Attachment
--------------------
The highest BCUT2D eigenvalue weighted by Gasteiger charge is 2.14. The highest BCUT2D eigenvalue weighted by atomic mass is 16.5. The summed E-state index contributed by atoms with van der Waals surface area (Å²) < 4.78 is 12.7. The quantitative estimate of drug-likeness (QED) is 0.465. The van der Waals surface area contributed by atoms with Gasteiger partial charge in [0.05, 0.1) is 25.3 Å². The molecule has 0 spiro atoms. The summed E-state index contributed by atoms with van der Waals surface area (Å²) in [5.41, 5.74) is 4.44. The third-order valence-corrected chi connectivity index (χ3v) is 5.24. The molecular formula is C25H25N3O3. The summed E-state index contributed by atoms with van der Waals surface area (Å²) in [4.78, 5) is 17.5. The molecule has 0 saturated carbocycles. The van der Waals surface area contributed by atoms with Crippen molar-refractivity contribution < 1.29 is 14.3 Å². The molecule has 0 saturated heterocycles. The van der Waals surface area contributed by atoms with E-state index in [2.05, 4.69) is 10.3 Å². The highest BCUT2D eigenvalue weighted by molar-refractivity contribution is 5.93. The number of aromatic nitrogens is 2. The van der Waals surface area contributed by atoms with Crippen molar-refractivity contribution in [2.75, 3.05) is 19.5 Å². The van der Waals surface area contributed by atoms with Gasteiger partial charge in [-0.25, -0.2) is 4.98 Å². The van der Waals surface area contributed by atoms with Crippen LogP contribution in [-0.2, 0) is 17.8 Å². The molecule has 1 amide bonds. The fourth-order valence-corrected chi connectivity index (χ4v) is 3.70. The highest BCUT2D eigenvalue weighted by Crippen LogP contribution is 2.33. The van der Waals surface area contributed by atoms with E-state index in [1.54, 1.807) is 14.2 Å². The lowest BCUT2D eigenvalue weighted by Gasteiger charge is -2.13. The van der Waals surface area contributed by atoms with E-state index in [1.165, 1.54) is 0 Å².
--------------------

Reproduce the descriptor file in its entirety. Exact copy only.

The highest BCUT2D eigenvalue weighted by Gasteiger charge is 2.14. The highest BCUT2D eigenvalue weighted by atomic mass is 16.5. The summed E-state index contributed by atoms with van der Waals surface area (Å²) < 4.78 is 12.7. The quantitative estimate of drug-likeness (QED) is 0.465. The van der Waals surface area contributed by atoms with Gasteiger partial charge in [0.05, 0.1) is 25.3 Å². The molecule has 0 spiro atoms. The summed E-state index contributed by atoms with van der Waals surface area (Å²) in [5.41, 5.74) is 4.44. The third-order valence-corrected chi connectivity index (χ3v) is 5.24. The molecular formula is C25H25N3O3. The summed E-state index contributed by atoms with van der Waals surface area (Å²) in [4.78, 5) is 17.5. The molecule has 0 saturated carbocycles. The van der Waals surface area contributed by atoms with Crippen molar-refractivity contribution < 1.29 is 14.3 Å². The molecule has 0 saturated heterocycles. The van der Waals surface area contributed by atoms with E-state index in [2.05, 4.69) is 10.3 Å². The highest BCUT2D eigenvalue weighted by molar-refractivity contribution is 5.93. The number of aromatic nitrogens is 2. The van der Waals surface area contributed by atoms with Crippen molar-refractivity contribution in [2.75, 3.05) is 19.5 Å². The van der Waals surface area contributed by atoms with Gasteiger partial charge in [-0.25, -0.2) is 4.98 Å². The van der Waals surface area contributed by atoms with Crippen LogP contribution in [-0.2, 0) is 17.8 Å². The molecule has 1 amide bonds. The fourth-order valence-corrected chi connectivity index (χ4v) is 3.70. The highest BCUT2D eigenvalue weighted by Crippen LogP contribution is 2.33. The van der Waals surface area contributed by atoms with E-state index in [1.54, 1.807) is 14.2 Å². The lowest BCUT2D eigenvalue weighted by Gasteiger charge is -2.13. The van der Waals surface area contributed by atoms with E-state index in [1.165, 1.54) is 0 Å².